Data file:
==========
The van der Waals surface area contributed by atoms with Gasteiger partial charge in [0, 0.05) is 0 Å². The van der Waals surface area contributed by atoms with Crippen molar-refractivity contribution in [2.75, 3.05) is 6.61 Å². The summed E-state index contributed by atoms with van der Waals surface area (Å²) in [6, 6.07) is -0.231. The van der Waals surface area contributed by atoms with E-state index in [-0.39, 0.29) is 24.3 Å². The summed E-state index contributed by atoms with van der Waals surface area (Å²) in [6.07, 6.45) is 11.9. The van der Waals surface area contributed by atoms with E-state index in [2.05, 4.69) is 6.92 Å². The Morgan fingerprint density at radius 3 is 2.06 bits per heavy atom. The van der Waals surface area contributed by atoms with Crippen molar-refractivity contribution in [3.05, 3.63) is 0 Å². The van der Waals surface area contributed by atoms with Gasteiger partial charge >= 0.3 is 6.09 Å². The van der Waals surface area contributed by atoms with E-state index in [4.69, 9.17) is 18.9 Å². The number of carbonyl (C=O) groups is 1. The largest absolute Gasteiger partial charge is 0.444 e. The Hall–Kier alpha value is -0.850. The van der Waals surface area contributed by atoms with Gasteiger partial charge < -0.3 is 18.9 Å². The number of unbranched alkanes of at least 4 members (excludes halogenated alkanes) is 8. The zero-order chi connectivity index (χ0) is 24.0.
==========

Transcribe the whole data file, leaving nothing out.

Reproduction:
The van der Waals surface area contributed by atoms with Gasteiger partial charge in [0, 0.05) is 0 Å². The van der Waals surface area contributed by atoms with Crippen molar-refractivity contribution in [2.75, 3.05) is 6.61 Å². The summed E-state index contributed by atoms with van der Waals surface area (Å²) in [6, 6.07) is -0.231. The van der Waals surface area contributed by atoms with E-state index in [-0.39, 0.29) is 24.3 Å². The summed E-state index contributed by atoms with van der Waals surface area (Å²) in [6.07, 6.45) is 11.9. The van der Waals surface area contributed by atoms with E-state index in [2.05, 4.69) is 6.92 Å². The Morgan fingerprint density at radius 3 is 2.06 bits per heavy atom. The van der Waals surface area contributed by atoms with Crippen molar-refractivity contribution in [3.05, 3.63) is 0 Å². The van der Waals surface area contributed by atoms with Gasteiger partial charge >= 0.3 is 6.09 Å². The van der Waals surface area contributed by atoms with E-state index in [4.69, 9.17) is 18.9 Å². The number of carbonyl (C=O) groups is 1. The largest absolute Gasteiger partial charge is 0.444 e. The Hall–Kier alpha value is -0.850. The van der Waals surface area contributed by atoms with Gasteiger partial charge < -0.3 is 18.9 Å². The number of unbranched alkanes of at least 4 members (excludes halogenated alkanes) is 8. The zero-order chi connectivity index (χ0) is 24.0.